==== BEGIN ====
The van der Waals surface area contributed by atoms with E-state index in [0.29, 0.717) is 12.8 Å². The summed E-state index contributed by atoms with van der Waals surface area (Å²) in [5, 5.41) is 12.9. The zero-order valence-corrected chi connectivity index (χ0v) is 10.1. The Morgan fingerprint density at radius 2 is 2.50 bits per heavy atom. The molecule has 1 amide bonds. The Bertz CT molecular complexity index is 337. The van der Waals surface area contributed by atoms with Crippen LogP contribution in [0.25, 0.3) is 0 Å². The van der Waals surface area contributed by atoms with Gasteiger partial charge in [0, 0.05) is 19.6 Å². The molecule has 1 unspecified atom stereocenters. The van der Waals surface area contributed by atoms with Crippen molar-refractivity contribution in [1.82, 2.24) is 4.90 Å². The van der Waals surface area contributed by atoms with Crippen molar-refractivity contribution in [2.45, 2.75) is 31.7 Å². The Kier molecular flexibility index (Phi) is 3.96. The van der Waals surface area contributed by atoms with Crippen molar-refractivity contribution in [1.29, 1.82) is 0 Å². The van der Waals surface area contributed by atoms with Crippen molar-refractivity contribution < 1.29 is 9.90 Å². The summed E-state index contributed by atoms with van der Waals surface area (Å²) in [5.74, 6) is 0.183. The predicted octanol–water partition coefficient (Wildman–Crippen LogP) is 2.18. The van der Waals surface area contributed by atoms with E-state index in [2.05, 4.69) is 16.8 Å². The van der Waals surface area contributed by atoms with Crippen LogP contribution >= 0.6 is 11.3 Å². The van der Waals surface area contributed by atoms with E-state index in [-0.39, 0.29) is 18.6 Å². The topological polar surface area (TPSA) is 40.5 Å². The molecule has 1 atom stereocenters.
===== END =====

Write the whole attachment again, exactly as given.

The van der Waals surface area contributed by atoms with E-state index in [0.29, 0.717) is 12.8 Å². The summed E-state index contributed by atoms with van der Waals surface area (Å²) in [5, 5.41) is 12.9. The zero-order valence-corrected chi connectivity index (χ0v) is 10.1. The Morgan fingerprint density at radius 2 is 2.50 bits per heavy atom. The molecule has 1 amide bonds. The Bertz CT molecular complexity index is 337. The van der Waals surface area contributed by atoms with Crippen LogP contribution in [0.25, 0.3) is 0 Å². The van der Waals surface area contributed by atoms with Gasteiger partial charge in [0, 0.05) is 19.6 Å². The molecule has 1 unspecified atom stereocenters. The van der Waals surface area contributed by atoms with Crippen molar-refractivity contribution in [1.82, 2.24) is 4.90 Å². The van der Waals surface area contributed by atoms with Crippen molar-refractivity contribution in [2.45, 2.75) is 31.7 Å². The Kier molecular flexibility index (Phi) is 3.96. The van der Waals surface area contributed by atoms with Crippen molar-refractivity contribution in [1.29, 1.82) is 0 Å². The van der Waals surface area contributed by atoms with Crippen molar-refractivity contribution < 1.29 is 9.90 Å². The summed E-state index contributed by atoms with van der Waals surface area (Å²) in [5.74, 6) is 0.183. The predicted octanol–water partition coefficient (Wildman–Crippen LogP) is 2.18. The van der Waals surface area contributed by atoms with E-state index in [2.05, 4.69) is 16.8 Å². The van der Waals surface area contributed by atoms with Crippen LogP contribution >= 0.6 is 11.3 Å². The van der Waals surface area contributed by atoms with E-state index in [-0.39, 0.29) is 18.6 Å². The topological polar surface area (TPSA) is 40.5 Å². The molecule has 1 atom stereocenters.